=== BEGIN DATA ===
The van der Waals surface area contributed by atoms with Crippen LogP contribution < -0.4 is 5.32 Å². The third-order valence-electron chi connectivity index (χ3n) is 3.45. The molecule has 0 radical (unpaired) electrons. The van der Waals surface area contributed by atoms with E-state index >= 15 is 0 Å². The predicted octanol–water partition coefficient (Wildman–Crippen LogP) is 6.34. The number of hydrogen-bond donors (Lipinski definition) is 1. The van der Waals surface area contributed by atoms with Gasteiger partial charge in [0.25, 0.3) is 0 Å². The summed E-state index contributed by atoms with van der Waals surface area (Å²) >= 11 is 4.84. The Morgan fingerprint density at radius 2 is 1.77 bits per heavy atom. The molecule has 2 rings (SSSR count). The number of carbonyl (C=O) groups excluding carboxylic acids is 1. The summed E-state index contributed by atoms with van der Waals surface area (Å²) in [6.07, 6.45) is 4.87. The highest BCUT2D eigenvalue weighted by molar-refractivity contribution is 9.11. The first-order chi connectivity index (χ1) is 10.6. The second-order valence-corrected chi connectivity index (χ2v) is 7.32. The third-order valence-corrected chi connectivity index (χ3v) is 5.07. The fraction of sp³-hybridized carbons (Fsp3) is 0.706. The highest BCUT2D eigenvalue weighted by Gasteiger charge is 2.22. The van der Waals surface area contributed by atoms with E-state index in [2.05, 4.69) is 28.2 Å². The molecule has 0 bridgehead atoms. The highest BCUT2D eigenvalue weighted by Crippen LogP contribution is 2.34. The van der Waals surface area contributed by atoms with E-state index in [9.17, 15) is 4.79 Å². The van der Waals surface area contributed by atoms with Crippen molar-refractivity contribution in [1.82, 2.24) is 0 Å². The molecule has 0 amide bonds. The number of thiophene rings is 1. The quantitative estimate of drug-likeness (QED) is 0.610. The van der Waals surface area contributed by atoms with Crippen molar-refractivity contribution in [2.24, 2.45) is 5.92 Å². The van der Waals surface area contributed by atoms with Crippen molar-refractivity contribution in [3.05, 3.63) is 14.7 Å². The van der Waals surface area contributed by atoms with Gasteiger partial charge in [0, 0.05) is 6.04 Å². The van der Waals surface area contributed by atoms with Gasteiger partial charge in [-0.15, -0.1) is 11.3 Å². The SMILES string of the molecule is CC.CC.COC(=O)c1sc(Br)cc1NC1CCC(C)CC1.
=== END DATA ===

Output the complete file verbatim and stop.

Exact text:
The van der Waals surface area contributed by atoms with Crippen LogP contribution < -0.4 is 5.32 Å². The third-order valence-electron chi connectivity index (χ3n) is 3.45. The molecule has 0 radical (unpaired) electrons. The van der Waals surface area contributed by atoms with E-state index >= 15 is 0 Å². The predicted octanol–water partition coefficient (Wildman–Crippen LogP) is 6.34. The number of hydrogen-bond donors (Lipinski definition) is 1. The van der Waals surface area contributed by atoms with Gasteiger partial charge in [0.25, 0.3) is 0 Å². The summed E-state index contributed by atoms with van der Waals surface area (Å²) >= 11 is 4.84. The Morgan fingerprint density at radius 2 is 1.77 bits per heavy atom. The molecule has 2 rings (SSSR count). The number of carbonyl (C=O) groups excluding carboxylic acids is 1. The summed E-state index contributed by atoms with van der Waals surface area (Å²) in [6.07, 6.45) is 4.87. The highest BCUT2D eigenvalue weighted by molar-refractivity contribution is 9.11. The first-order chi connectivity index (χ1) is 10.6. The second-order valence-corrected chi connectivity index (χ2v) is 7.32. The third-order valence-corrected chi connectivity index (χ3v) is 5.07. The fraction of sp³-hybridized carbons (Fsp3) is 0.706. The highest BCUT2D eigenvalue weighted by Gasteiger charge is 2.22. The van der Waals surface area contributed by atoms with E-state index in [2.05, 4.69) is 28.2 Å². The molecule has 0 bridgehead atoms. The highest BCUT2D eigenvalue weighted by Crippen LogP contribution is 2.34. The van der Waals surface area contributed by atoms with E-state index in [9.17, 15) is 4.79 Å². The van der Waals surface area contributed by atoms with Crippen molar-refractivity contribution in [1.82, 2.24) is 0 Å². The molecule has 0 amide bonds. The number of thiophene rings is 1. The quantitative estimate of drug-likeness (QED) is 0.610. The van der Waals surface area contributed by atoms with Crippen molar-refractivity contribution in [2.24, 2.45) is 5.92 Å². The van der Waals surface area contributed by atoms with Crippen molar-refractivity contribution in [3.05, 3.63) is 14.7 Å². The van der Waals surface area contributed by atoms with Gasteiger partial charge in [0, 0.05) is 6.04 Å². The van der Waals surface area contributed by atoms with Gasteiger partial charge in [-0.15, -0.1) is 11.3 Å². The SMILES string of the molecule is CC.CC.COC(=O)c1sc(Br)cc1NC1CCC(C)CC1.